The Truth About Student Loans

The cost of higher education continues to rise. In the United States, total student loan debt is now
greater than that of credit card debt. It is important for students and potential co-borrowers to
understand the various types of loans, as well as the resources available during repayment.
Student Loan Options
Subsidized loans are awarded to students based on their financial need. While the student is in
school the federal government pays any interest on the loan. Therefore, subsidized loans do not
gain any interest before the student enters repayment. This will save the borrower a great deal of
money over the course of repayment.
Unsubsidized loans begin accruing interest when the loan money is first disbursed. If this
interest goes unpaid, it will be added to the loan’s principal. This means the borrower will pay
interest on the principal of the loan, as well as any interest that has already been added to the
balance of the loan. This will cost the borrower a lot of money in additional interest over time.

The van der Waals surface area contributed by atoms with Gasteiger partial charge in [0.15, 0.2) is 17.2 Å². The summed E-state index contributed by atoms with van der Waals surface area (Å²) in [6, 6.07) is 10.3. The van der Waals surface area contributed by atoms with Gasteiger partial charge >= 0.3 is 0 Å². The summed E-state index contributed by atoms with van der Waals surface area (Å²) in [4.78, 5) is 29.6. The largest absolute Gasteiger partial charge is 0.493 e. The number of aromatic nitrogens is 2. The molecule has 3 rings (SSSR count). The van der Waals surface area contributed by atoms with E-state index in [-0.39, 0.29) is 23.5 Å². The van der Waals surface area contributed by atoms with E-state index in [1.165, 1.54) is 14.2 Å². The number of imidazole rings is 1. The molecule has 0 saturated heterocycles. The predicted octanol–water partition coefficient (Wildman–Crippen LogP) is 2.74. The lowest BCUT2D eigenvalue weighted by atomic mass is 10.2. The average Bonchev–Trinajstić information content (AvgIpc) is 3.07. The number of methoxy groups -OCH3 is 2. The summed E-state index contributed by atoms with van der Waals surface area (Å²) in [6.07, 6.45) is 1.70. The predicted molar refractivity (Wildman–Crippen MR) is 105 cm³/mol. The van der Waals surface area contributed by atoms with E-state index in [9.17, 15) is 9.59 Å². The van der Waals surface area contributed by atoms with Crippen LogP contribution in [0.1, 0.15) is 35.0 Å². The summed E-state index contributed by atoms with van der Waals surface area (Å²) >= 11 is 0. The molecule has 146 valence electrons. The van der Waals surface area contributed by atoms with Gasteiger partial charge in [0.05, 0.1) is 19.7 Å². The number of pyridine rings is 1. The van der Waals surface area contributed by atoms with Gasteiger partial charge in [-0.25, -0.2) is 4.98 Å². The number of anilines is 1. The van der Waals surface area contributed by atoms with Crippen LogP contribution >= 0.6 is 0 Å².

Credit Cards have become readily available and widely used by college students in recent
years. The interest rates on credit cards are generally higher than those on both subsidized and
unsubsidized student loans. In addition, borrowers must make monthly payments. Failure to
make payments on credit cards can lead to a poor credit score and can affect an individual’s
ability to obtain further credit or even find a job.
Repayment
Grace periods are offered by many student loans before repayment begins. Make sure you know
the grace period duration for your loans so you are prepared when payments become due.
Discounts may be available for borrowers who set up auto-payment for their account. Many
lenders also offer reduced interest rates for borrowers who make timely payments.
Consolidation may benefit some borrowers. Consolidating loans with one lender allows the
borrower to make one monthly payment. It may also be possible to lock in a lower interest rate
with consolidated loans. Borrowers should beware, since consolidating student loans may
exempt them from some beneficial repayment programs.
Failure to pay student loans can have a serious effect on a borrower’s credit. You should
contact your lender immediately if you are unable to make a loan payment. You may be able to
change your payment date or the structure of your repayment plan to better accommodate your
budget. If you are experiencing financial hardship, you may be eligible for deferment or
forbearance. Contact your lender to learn more about your options.
To learn more about student loans you may download this booklet from the U.S. Department of
Education. Canadians can learn more at www.canlearn.ca.

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